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Tyler Adams the star in USMNT win over Paraguay

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It’s not the most important takeaway from the 1-0 USMNT win over Paraguay, and one good performance doesn’t give the United States immediate hope to turn things around, but it would be doing the 19-year-old a disservice if we left him out of the discussion.

The New York Red Bulls midfielder earned his place on the field as the U.S. pushed toward victory in front of 10,000 strong in North Carolina. With Bobby Wood struggling to influence the game along up front and both Wil Trapp and Marky Delgado given more holding roles in midfield, Adams stole the show, displaying multiple skill sets both on and off the ball.

[ MORE: 3 things we learned from U.S. win over Paraguay ]

“I can sit and facilitate the play, or I can make the runs out of midfield and be dangerous,” Adams said after the game. “So continue to get those final plays right, creating chances, adding assists to my game is obviously more important for an 8, but as a 6 as well – which is where I’m playing for Red Bulls – I’m comfortable playing either one.”

Adams’ most important contribution of the night was also his most eye-popping, absolutely roasting the Paraguay high press with a stunning burst of speed, but he was also silky smooth on the ball and found himself in pockets of space on multiple occasions. His use of that space was impressive and incisive, and he was the most dangerous player on the field.

[ MORE: Young U.S. squad benefits from surprising team chemistry ]

He also was a good fit for the 4-1-4-1 formation that interim head coach Dave Sarachan has used exclusively in his time in charge, and while the similarities between Adams, Delgado, and Trapp sometimes got in the way, Adams also used the opportunity in a formation without a true creative presence to fill that gap at times.

“Tyler is so effective in terms of breaking out – as he showed on the penalty,” Sarachan said after the game, “but also defensively when we want to press, and that system [the 4-1-4-1] allows us to really get after teams and make it difficult on them.”

Adams wasn’t the only impressive U.S. player on the field, but for a 19-year-old to slot in that effectively and that seamlessly is a promising prospect for fans starving for someone to lift the weight off Christian Pulisic’s shoulders.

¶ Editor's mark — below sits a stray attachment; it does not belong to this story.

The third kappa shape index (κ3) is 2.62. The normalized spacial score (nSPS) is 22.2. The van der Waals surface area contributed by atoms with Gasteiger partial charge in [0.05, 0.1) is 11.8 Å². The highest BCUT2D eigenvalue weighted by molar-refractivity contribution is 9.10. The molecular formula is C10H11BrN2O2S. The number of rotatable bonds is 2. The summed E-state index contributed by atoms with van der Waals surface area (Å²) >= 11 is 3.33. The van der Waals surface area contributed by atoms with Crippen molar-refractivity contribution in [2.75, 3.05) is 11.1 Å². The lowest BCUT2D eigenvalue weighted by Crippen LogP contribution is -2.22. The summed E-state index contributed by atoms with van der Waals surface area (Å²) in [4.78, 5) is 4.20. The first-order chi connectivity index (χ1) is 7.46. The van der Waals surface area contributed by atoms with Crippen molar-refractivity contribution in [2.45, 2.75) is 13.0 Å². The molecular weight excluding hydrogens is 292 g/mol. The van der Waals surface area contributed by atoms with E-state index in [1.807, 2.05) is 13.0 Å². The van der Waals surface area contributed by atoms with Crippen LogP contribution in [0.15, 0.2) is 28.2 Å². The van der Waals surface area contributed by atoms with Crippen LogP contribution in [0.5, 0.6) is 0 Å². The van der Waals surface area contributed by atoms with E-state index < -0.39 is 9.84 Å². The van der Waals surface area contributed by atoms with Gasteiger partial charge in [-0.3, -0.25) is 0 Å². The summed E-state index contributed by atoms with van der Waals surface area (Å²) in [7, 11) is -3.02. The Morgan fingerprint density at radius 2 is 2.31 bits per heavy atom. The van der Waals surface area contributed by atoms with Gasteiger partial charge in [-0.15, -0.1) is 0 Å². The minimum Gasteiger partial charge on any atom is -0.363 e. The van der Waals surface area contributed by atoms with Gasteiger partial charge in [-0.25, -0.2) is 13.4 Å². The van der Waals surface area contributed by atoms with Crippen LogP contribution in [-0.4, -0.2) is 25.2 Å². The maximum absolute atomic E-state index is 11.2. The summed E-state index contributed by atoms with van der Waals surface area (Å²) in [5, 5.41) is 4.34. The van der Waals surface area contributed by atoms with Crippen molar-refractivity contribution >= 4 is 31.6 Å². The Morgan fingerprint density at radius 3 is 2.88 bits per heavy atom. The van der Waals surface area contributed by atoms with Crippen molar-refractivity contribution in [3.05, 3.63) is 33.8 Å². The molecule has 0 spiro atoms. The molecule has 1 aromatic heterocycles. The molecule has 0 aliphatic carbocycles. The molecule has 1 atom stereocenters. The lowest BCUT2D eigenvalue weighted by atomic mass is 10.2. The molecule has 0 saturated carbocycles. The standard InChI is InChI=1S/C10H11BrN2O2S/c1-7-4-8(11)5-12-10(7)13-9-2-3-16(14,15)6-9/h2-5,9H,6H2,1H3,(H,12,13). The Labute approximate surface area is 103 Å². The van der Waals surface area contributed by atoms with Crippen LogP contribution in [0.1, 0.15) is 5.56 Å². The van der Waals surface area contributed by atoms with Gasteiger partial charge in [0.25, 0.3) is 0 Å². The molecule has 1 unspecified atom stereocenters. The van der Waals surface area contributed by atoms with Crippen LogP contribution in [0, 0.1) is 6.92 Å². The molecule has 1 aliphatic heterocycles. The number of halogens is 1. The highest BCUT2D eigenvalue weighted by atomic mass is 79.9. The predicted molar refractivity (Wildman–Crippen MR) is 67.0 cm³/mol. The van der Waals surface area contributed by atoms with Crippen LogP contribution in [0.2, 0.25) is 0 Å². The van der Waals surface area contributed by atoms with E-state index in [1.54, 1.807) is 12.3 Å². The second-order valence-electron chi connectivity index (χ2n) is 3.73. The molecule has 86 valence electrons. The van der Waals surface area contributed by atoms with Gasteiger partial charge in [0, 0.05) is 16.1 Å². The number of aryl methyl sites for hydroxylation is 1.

“I feel comfortable here,” Adams said. “Gaining that confidence throughout the week is obviously important, but playing with guys like Wil and Marky, they make it easier on you. Wil obviously captain of his club and captain tonight, he gains confidence throughout the game and instills you with confidence as well so it was easy for me, I feel like I fit right in.”

With just six total shots on goal, it was by no means a barn-burning performance by the U.S. attack, but against an experienced and defensively sound South American opponent, what Adams supplied was enough to get the job done, something not always provided by even more senior players in the recent past.

VIDEO: France stars projected onto Arc de Triomphe

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If France’s players had any doubt about the level of import their World Cup title had back home, it was erased when their photos were projected onto one of the most celebrated monuments in the world.

The photos of Hugo Lloris, Paul Pogba, Antoine Griezmann, and company made their way onto the Arc de Triomphe on Sunday, hours after France defeated Croatia 4-2 in the World Cup Final.

[ MORE: Latest 2018 World Cup news ] 

The Arc de Triomphe honors those who died in the French Revolution and early 19th century wars, and sits above France’s Tomb of the Unknown Soldier from World War I.

How humbling must it be for those players to grace such a heavy monument (both in weight and substance).

Dalic: In one day, Croatia went from lucky to unlucky

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Ante Cacic’s Croatia was on pace to miss out on the World Cup.

Zlatko Dalic’s Croatia rallied the troops to second place in their qualifying group, a playoff defeat of Greece, and a run to the World Cup Final.

Pretty decent stuff.

[ MORE: FIFA awards Golden Ball, Golden Glove ]

And surely the 51-year-old will reflect on that, probably even this evening, but he’s more focused on a letdown after Sunday’s 4-2 loss to highly-favored France.

Key to the match was a penalty awarded to France when a partially-obscured Mario Mandzukic handled a ball inside the 18, leading to Antoine Griezmann’s pivotal goal.

The PK was awarded via VAR, and France went up 2-1 en route to a three-goal lead. From the AFP: